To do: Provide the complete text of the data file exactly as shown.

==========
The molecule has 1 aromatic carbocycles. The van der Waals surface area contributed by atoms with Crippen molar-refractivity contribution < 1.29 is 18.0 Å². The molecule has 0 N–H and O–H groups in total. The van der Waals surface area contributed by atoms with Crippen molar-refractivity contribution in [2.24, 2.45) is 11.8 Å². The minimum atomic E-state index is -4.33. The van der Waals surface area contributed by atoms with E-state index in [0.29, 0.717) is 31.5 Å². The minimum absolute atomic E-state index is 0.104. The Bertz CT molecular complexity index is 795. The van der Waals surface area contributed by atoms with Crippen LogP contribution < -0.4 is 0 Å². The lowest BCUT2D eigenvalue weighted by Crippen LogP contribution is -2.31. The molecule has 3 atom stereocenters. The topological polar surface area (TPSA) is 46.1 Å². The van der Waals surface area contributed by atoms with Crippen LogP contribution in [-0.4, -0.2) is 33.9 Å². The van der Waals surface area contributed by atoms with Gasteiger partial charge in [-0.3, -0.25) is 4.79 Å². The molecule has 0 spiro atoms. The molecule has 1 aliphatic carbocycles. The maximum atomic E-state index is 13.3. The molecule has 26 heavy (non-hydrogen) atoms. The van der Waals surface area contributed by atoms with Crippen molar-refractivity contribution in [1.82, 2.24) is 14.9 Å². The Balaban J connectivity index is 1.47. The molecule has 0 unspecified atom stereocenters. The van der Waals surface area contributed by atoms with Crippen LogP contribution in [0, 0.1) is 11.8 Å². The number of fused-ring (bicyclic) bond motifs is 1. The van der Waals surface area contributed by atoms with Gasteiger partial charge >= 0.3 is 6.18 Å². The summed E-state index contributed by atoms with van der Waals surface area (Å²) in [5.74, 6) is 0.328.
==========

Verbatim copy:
The molecule has 1 aromatic carbocycles. The van der Waals surface area contributed by atoms with Crippen molar-refractivity contribution < 1.29 is 18.0 Å². The molecule has 0 N–H and O–H groups in total. The van der Waals surface area contributed by atoms with Crippen molar-refractivity contribution in [2.24, 2.45) is 11.8 Å². The minimum atomic E-state index is -4.33. The van der Waals surface area contributed by atoms with E-state index in [0.29, 0.717) is 31.5 Å². The minimum absolute atomic E-state index is 0.104. The Bertz CT molecular complexity index is 795. The van der Waals surface area contributed by atoms with Crippen LogP contribution < -0.4 is 0 Å². The lowest BCUT2D eigenvalue weighted by Crippen LogP contribution is -2.31. The molecule has 3 atom stereocenters. The topological polar surface area (TPSA) is 46.1 Å². The van der Waals surface area contributed by atoms with Crippen LogP contribution in [-0.4, -0.2) is 33.9 Å². The van der Waals surface area contributed by atoms with Gasteiger partial charge in [-0.3, -0.25) is 4.79 Å². The molecule has 0 spiro atoms. The molecule has 1 aliphatic carbocycles. The maximum atomic E-state index is 13.3. The molecule has 26 heavy (non-hydrogen) atoms. The van der Waals surface area contributed by atoms with Crippen molar-refractivity contribution in [1.82, 2.24) is 14.9 Å². The Balaban J connectivity index is 1.47. The molecule has 0 unspecified atom stereocenters. The van der Waals surface area contributed by atoms with Crippen LogP contribution in [0, 0.1) is 11.8 Å². The number of fused-ring (bicyclic) bond motifs is 1. The van der Waals surface area contributed by atoms with Gasteiger partial charge >= 0.3 is 6.18 Å². The summed E-state index contributed by atoms with van der Waals surface area (Å²) in [5.74, 6) is 0.328.